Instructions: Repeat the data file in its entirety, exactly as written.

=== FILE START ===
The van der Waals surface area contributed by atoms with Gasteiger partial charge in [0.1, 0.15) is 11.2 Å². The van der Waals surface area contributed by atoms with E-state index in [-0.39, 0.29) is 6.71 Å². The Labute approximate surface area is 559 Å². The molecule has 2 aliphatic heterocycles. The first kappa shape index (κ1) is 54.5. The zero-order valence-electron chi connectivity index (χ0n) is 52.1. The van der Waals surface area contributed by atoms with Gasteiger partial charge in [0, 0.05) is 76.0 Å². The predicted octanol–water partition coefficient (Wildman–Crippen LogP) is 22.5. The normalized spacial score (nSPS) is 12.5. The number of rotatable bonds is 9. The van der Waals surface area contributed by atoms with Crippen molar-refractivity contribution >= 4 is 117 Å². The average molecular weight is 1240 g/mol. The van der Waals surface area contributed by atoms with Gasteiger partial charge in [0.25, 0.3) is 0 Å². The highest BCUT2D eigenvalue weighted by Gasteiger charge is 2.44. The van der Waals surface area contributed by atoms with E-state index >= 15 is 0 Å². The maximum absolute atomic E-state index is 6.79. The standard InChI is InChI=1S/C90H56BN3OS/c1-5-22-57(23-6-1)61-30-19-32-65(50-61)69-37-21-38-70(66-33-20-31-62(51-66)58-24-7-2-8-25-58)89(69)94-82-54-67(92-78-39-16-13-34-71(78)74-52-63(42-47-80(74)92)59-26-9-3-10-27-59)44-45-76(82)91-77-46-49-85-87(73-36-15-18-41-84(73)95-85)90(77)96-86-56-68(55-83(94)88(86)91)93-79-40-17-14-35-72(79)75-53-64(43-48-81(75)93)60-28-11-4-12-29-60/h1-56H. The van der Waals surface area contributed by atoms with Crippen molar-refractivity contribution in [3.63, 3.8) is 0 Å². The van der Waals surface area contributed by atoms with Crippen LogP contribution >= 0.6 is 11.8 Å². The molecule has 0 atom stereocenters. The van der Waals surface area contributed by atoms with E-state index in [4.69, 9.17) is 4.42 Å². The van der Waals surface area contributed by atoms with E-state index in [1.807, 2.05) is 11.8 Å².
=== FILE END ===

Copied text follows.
The van der Waals surface area contributed by atoms with Gasteiger partial charge in [0.1, 0.15) is 11.2 Å². The van der Waals surface area contributed by atoms with E-state index in [-0.39, 0.29) is 6.71 Å². The Labute approximate surface area is 559 Å². The molecule has 2 aliphatic heterocycles. The first kappa shape index (κ1) is 54.5. The zero-order valence-electron chi connectivity index (χ0n) is 52.1. The van der Waals surface area contributed by atoms with Gasteiger partial charge in [0, 0.05) is 76.0 Å². The predicted octanol–water partition coefficient (Wildman–Crippen LogP) is 22.5. The normalized spacial score (nSPS) is 12.5. The number of rotatable bonds is 9. The van der Waals surface area contributed by atoms with Crippen molar-refractivity contribution >= 4 is 117 Å². The average molecular weight is 1240 g/mol. The van der Waals surface area contributed by atoms with Gasteiger partial charge in [0.25, 0.3) is 0 Å². The highest BCUT2D eigenvalue weighted by Gasteiger charge is 2.44. The van der Waals surface area contributed by atoms with E-state index >= 15 is 0 Å². The maximum absolute atomic E-state index is 6.79. The standard InChI is InChI=1S/C90H56BN3OS/c1-5-22-57(23-6-1)61-30-19-32-65(50-61)69-37-21-38-70(66-33-20-31-62(51-66)58-24-7-2-8-25-58)89(69)94-82-54-67(92-78-39-16-13-34-71(78)74-52-63(42-47-80(74)92)59-26-9-3-10-27-59)44-45-76(82)91-77-46-49-85-87(73-36-15-18-41-84(73)95-85)90(77)96-86-56-68(55-83(94)88(86)91)93-79-40-17-14-35-72(79)75-53-64(43-48-81(75)93)60-28-11-4-12-29-60/h1-56H. The van der Waals surface area contributed by atoms with Crippen molar-refractivity contribution in [3.63, 3.8) is 0 Å². The van der Waals surface area contributed by atoms with Crippen LogP contribution >= 0.6 is 11.8 Å². The molecule has 0 atom stereocenters. The van der Waals surface area contributed by atoms with E-state index in [4.69, 9.17) is 4.42 Å². The van der Waals surface area contributed by atoms with E-state index in [1.807, 2.05) is 11.8 Å².